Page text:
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Enhancing your rabbit's diet

In the wild, rabbits spend around 70% of their time eating grass and other plants. Hay and grass takes a long time to eat, which keeps them occupied. 'Dietary enrichment' is an item or toy that will provide mental stimulation by encouraging your rabbit's natural foraging behaviour. Here's what you need to know about it.

male agouti rabbit inside eating food © RSPCA Photolibrary

Hay as dietary enrichment for rabbits

Good quality hay (sweet-smelling and dust-free) and/or grass should constitute the majority of your rabbit's diet and they should always have it available. It's good for:

  • Providing vital fibre
  • Wearing down their constantly growing teeth
  • Keeping digestive systems healthy
  • Emotional wellbeing

You can give your rabbits hay in various ways. Keeping hay in racks or hanging baskets keeps it clean and above floor level. Placing these above litter trays may encourage rabbits to eat more hay.

Encouraging chewing and foraging

Chewing is natural behaviour and keeps your rabbit occupied.

You can encourage it with:

  • Hay and/or grass and safe leafy greens,
  • Wooden chew sticks designed for rabbits,
  • Branches from fruit trees that aren't chemically treated.

Searching for food encourages natural foraging behaviour and keeps your rabbit busy.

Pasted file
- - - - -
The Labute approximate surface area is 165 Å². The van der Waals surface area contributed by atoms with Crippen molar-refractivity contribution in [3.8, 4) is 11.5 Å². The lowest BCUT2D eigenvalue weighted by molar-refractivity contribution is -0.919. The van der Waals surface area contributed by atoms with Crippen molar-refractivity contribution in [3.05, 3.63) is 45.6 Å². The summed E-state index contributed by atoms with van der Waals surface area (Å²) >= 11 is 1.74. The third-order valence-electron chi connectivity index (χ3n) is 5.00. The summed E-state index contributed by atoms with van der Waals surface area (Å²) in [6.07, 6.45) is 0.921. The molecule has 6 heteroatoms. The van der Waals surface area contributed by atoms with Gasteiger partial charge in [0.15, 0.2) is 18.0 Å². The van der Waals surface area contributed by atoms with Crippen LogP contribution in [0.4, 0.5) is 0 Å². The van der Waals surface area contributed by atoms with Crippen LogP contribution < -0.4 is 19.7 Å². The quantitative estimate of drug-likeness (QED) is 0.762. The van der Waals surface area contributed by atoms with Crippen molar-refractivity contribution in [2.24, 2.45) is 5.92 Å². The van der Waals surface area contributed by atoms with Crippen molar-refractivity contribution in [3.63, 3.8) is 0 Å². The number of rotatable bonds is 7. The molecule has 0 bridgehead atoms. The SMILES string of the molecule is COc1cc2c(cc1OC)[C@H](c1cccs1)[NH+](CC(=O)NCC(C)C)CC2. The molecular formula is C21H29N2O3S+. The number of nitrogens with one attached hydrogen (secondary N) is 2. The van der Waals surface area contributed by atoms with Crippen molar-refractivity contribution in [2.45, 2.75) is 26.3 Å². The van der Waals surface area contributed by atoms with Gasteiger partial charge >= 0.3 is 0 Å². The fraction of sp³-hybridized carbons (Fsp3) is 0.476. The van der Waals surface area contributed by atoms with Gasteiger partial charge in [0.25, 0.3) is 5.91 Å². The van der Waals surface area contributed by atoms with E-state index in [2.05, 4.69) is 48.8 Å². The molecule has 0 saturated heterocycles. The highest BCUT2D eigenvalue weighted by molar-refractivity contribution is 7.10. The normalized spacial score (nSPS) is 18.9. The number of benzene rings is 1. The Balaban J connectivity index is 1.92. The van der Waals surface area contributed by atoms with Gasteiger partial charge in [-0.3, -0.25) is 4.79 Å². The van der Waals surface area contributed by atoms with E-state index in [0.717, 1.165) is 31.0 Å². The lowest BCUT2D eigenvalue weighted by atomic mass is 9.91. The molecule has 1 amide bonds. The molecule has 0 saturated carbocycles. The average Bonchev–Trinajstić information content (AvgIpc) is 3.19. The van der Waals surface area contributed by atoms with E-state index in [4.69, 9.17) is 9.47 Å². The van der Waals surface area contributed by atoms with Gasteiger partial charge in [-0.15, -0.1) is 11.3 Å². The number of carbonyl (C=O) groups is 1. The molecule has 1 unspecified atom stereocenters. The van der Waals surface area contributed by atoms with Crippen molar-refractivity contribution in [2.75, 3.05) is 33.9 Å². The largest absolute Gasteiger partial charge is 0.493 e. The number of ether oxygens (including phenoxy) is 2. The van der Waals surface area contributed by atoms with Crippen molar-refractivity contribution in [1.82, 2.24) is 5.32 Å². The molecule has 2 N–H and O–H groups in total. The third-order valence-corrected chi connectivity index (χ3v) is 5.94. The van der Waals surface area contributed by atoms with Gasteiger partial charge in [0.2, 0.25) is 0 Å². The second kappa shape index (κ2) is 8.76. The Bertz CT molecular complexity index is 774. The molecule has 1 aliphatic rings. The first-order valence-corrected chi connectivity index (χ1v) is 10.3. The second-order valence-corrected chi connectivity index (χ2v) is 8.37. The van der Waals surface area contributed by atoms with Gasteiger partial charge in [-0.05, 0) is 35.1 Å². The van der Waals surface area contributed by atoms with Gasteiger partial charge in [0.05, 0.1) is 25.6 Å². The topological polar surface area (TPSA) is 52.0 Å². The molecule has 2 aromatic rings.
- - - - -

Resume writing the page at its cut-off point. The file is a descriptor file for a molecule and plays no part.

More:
• 'Scatter feeding' - scatter greens and/or daily pellet ration around their home,
  • Hiding food under flower pots and in cardboard boxes or tubes with the ends stuffed with hay or shredded newspaper,
  • Hanging up their greens so they have to stand on their back legs to reach them,
  • Wrapping some pellets in brown paper for them to unwrap.

You can also give them food balls, puzzle feeders and mini 'Kongs', which provide mental stimulation and encourage natural foraging behaviour by making rabbits work and push them to get the pellets out.

If you use these:

  • Initially supervise your rabbits to ensure the feeder size is suitable for them and that all rabbits can access the food
  • Always check the opening isn't blocked and food can be removed easily
  • If rabbits come to expect their feeders at a certain time, maintain this, as predictability can reduce stress
  • Provide one feeder per rabbit, to avoid one rabbit monopolising a feeder
  • This food should be part of, and not in addition to, their normal daily amount of food

Try to feed your rabbits when they're most active and like to graze and forage, so in the early morning, late afternoon and overnight. Give them constant access to hay and/or grass, and at night check there's enough hay to last until the morning.

Learn more about a healthy diet for rabbits and read our guidance for using enrichment.

Find out more